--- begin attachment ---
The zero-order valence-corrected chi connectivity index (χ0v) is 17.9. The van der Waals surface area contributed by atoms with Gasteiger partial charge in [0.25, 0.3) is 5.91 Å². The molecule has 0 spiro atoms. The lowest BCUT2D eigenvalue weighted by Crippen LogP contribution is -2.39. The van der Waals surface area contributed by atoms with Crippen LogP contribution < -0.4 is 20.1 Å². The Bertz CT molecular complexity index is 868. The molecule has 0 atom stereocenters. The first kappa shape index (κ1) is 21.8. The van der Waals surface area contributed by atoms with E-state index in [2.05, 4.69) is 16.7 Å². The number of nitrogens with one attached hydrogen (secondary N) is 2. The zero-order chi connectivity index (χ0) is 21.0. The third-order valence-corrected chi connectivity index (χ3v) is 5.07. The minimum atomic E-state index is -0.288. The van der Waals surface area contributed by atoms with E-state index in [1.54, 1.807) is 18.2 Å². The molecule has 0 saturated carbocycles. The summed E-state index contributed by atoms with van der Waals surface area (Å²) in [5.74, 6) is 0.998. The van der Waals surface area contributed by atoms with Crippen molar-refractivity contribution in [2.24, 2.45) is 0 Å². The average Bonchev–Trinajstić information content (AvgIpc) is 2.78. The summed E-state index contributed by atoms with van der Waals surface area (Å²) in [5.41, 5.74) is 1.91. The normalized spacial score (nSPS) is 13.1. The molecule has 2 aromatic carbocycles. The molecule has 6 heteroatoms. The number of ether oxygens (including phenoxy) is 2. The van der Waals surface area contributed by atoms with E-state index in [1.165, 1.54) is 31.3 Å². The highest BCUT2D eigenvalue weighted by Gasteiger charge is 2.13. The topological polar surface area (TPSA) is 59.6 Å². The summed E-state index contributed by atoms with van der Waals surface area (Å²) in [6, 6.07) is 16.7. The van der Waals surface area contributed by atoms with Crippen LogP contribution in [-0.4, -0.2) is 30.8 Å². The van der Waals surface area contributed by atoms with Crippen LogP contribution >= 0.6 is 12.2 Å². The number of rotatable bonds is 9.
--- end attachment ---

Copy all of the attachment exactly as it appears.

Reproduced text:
The zero-order valence-corrected chi connectivity index (χ0v) is 17.9. The van der Waals surface area contributed by atoms with Gasteiger partial charge in [0.25, 0.3) is 5.91 Å². The molecule has 0 spiro atoms. The lowest BCUT2D eigenvalue weighted by Crippen LogP contribution is -2.39. The van der Waals surface area contributed by atoms with Crippen LogP contribution < -0.4 is 20.1 Å². The Bertz CT molecular complexity index is 868. The molecule has 0 atom stereocenters. The first kappa shape index (κ1) is 21.8. The van der Waals surface area contributed by atoms with E-state index in [2.05, 4.69) is 16.7 Å². The number of nitrogens with one attached hydrogen (secondary N) is 2. The zero-order chi connectivity index (χ0) is 21.0. The third-order valence-corrected chi connectivity index (χ3v) is 5.07. The minimum atomic E-state index is -0.288. The van der Waals surface area contributed by atoms with E-state index in [1.54, 1.807) is 18.2 Å². The molecule has 0 saturated carbocycles. The summed E-state index contributed by atoms with van der Waals surface area (Å²) in [5.74, 6) is 0.998. The van der Waals surface area contributed by atoms with Crippen molar-refractivity contribution in [2.24, 2.45) is 0 Å². The average Bonchev–Trinajstić information content (AvgIpc) is 2.78. The summed E-state index contributed by atoms with van der Waals surface area (Å²) in [5.41, 5.74) is 1.91. The normalized spacial score (nSPS) is 13.1. The molecule has 2 aromatic carbocycles. The molecule has 6 heteroatoms. The number of ether oxygens (including phenoxy) is 2. The van der Waals surface area contributed by atoms with E-state index in [1.165, 1.54) is 31.3 Å². The highest BCUT2D eigenvalue weighted by Gasteiger charge is 2.13. The topological polar surface area (TPSA) is 59.6 Å². The summed E-state index contributed by atoms with van der Waals surface area (Å²) in [6, 6.07) is 16.7. The van der Waals surface area contributed by atoms with Crippen LogP contribution in [-0.4, -0.2) is 30.8 Å². The van der Waals surface area contributed by atoms with Crippen LogP contribution >= 0.6 is 12.2 Å². The number of rotatable bonds is 9.